Today I’d like to point out to you an article by Kenneth A. Adams. His book A Manual of Style for Contract Drafting is widely used throughout the legal profession. The Lawyers Weekly explains: “In the world of contract drafting, Ken Adams is the guru”.
Among his many activities, he gives seminars, lectures at law schools, and acts as a consultant and expert witness on contractual matters. Ken’s edifying blog contains a multitude of posts about specific terms and issues relating to contract drafting.
I recently came across one of his more recent articles, published in the journal The Australian Corporate Lawyer, entitled “Banishing shall from business contracts: Throwing the baby out with the bathwater“.
Here’s a taster:
In Australia, bastion of clearer, ‘plain-language’ drafting, it’s now the orthodox view among commentators that contracts should be purged of shall. For example, the best-known Australian text on drafting, Peter Butt’s Modern Legal Drafting 262 (3rd ed. 2013), says that “shall is attended with so many problems that the need for banishment is beyond argument.”
But as explained below, the justification for getting rid of shall falls short. Dispensing with shall entirely in business contracts comes at a cost – you’re throwing the baby out with the bathwater. In the context of a rigorous framework for using verbs to express the categories of contract language, using shall to impose an obligation on the subject of a sentence, and for no other purpose, offers advantages.
Click here to read the whole article, including sections on:
- Overuse of Shall
- Alternatives to Shall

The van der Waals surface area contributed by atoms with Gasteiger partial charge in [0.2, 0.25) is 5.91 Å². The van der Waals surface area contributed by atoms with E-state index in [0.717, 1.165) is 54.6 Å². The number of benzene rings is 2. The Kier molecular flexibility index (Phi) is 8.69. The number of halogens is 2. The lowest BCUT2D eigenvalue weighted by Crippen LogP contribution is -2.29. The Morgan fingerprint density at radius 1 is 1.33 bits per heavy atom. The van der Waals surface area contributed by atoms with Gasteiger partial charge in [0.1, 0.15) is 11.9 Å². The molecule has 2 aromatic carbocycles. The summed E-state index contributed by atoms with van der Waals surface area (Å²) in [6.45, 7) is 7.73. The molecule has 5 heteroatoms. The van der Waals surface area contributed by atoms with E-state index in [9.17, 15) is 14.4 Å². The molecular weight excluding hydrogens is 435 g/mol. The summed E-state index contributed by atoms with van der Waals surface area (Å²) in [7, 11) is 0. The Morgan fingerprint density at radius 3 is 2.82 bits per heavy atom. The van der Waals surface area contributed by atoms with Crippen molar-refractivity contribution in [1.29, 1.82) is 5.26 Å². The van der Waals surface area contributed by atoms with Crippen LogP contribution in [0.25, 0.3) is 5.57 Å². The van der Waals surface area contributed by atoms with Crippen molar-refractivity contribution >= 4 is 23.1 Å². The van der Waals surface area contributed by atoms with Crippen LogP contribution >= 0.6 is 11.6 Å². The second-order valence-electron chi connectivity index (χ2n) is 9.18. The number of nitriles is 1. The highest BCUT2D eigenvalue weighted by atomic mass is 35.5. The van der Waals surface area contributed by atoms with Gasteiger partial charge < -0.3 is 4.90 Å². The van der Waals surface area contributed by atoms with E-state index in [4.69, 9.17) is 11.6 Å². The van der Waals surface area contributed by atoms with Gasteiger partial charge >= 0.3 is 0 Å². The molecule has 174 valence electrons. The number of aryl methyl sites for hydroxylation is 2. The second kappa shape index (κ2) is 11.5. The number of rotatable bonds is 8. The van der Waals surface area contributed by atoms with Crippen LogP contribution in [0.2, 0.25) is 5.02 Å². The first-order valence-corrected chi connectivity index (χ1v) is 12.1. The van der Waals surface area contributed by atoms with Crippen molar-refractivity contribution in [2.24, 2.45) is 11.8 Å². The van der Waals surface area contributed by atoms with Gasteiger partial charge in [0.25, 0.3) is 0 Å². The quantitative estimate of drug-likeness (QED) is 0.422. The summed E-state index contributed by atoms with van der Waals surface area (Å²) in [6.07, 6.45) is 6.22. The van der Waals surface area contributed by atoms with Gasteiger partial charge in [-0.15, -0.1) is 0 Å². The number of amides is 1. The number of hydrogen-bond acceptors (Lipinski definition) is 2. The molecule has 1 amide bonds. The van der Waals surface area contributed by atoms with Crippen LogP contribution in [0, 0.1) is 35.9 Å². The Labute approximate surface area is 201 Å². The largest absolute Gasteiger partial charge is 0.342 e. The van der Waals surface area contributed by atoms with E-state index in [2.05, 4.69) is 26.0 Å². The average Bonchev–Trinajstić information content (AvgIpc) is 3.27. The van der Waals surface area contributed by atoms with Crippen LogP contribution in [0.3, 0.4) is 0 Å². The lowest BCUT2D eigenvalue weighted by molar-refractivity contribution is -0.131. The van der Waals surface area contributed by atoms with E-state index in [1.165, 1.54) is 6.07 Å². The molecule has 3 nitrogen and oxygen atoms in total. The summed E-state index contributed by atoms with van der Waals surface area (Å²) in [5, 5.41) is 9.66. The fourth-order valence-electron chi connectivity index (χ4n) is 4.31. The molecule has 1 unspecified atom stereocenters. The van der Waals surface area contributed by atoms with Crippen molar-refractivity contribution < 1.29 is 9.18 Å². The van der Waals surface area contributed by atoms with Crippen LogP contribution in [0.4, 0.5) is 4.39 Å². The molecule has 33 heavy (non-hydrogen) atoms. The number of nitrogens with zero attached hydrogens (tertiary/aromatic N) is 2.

- Missing the Broader Problem
- Using Shall to Mean Has a Duty To
- Rehabilitating Shall
By the way, Ken is giving a webinar on Thursday this week for eCPD Webinars on The Perils of Translating International Contracts. There are, I believe, a few places left to take part live, and the recordings can also be purchased for watching after the event.
You might also be interested in a previous guest post authored by Ken Adams that I published in 2012 on Problematic terms of art used in contracts.
5 thoughts on “Guest post – On banishing shall and throwing the baby out with the bathwater”
I absolutely agree with the article by Ken Adams arguing for the continued use of “shall.” By extension, translators (into U.S. English, at least) encountering a future tense verb in a contract should use the term “shall” rather than “will” (if the intent of the source text is to express mandatory action). We are often forced to correct this when working with new translators. However, the rule should not be followed blindly because there are instances when the future tense is used descriptively, in which case the use of “will” would be appropriate.
Thanks for this valuable comment Steve.
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